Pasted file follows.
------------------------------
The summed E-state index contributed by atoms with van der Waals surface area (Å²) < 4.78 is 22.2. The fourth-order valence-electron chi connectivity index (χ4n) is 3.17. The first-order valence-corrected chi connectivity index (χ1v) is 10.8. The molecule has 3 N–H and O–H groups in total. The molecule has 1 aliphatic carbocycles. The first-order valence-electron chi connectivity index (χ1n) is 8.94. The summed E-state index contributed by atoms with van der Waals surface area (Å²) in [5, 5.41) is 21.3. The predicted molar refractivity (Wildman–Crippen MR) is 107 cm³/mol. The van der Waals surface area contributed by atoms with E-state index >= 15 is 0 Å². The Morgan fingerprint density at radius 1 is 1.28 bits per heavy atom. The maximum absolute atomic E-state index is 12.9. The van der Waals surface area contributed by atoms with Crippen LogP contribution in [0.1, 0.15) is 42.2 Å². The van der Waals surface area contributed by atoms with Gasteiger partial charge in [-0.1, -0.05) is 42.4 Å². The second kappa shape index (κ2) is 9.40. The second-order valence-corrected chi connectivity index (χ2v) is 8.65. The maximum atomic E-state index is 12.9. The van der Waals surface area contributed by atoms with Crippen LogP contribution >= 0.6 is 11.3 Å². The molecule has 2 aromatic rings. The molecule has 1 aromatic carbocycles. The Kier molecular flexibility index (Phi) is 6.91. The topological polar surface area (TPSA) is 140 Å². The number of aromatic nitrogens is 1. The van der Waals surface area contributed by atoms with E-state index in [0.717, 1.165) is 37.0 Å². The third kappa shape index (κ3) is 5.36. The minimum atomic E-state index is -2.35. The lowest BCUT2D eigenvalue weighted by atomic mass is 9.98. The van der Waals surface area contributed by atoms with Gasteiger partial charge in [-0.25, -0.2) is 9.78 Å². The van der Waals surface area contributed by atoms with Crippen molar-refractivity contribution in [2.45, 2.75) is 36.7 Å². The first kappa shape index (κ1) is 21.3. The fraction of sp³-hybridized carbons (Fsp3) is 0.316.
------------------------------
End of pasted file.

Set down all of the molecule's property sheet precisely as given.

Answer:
The summed E-state index contributed by atoms with van der Waals surface area (Å²) < 4.78 is 22.2. The fourth-order valence-electron chi connectivity index (χ4n) is 3.17. The first-order valence-corrected chi connectivity index (χ1v) is 10.8. The molecule has 3 N–H and O–H groups in total. The molecule has 1 aliphatic carbocycles. The first-order valence-electron chi connectivity index (χ1n) is 8.94. The summed E-state index contributed by atoms with van der Waals surface area (Å²) in [5, 5.41) is 21.3. The predicted molar refractivity (Wildman–Crippen MR) is 107 cm³/mol. The van der Waals surface area contributed by atoms with E-state index >= 15 is 0 Å². The Morgan fingerprint density at radius 1 is 1.28 bits per heavy atom. The maximum absolute atomic E-state index is 12.9. The van der Waals surface area contributed by atoms with Crippen LogP contribution in [0.1, 0.15) is 42.2 Å². The van der Waals surface area contributed by atoms with Gasteiger partial charge in [-0.1, -0.05) is 42.4 Å². The second kappa shape index (κ2) is 9.40. The second-order valence-corrected chi connectivity index (χ2v) is 8.65. The maximum atomic E-state index is 12.9. The van der Waals surface area contributed by atoms with Crippen LogP contribution >= 0.6 is 11.3 Å². The molecule has 2 aromatic rings. The molecule has 1 aromatic carbocycles. The Kier molecular flexibility index (Phi) is 6.91. The topological polar surface area (TPSA) is 140 Å². The number of aromatic nitrogens is 1. The van der Waals surface area contributed by atoms with E-state index in [0.717, 1.165) is 37.0 Å². The third kappa shape index (κ3) is 5.36. The minimum atomic E-state index is -2.35. The lowest BCUT2D eigenvalue weighted by atomic mass is 9.98. The van der Waals surface area contributed by atoms with Gasteiger partial charge in [-0.25, -0.2) is 9.78 Å². The van der Waals surface area contributed by atoms with Crippen molar-refractivity contribution in [2.45, 2.75) is 36.7 Å². The first kappa shape index (κ1) is 21.3. The fraction of sp³-hybridized carbons (Fsp3) is 0.316.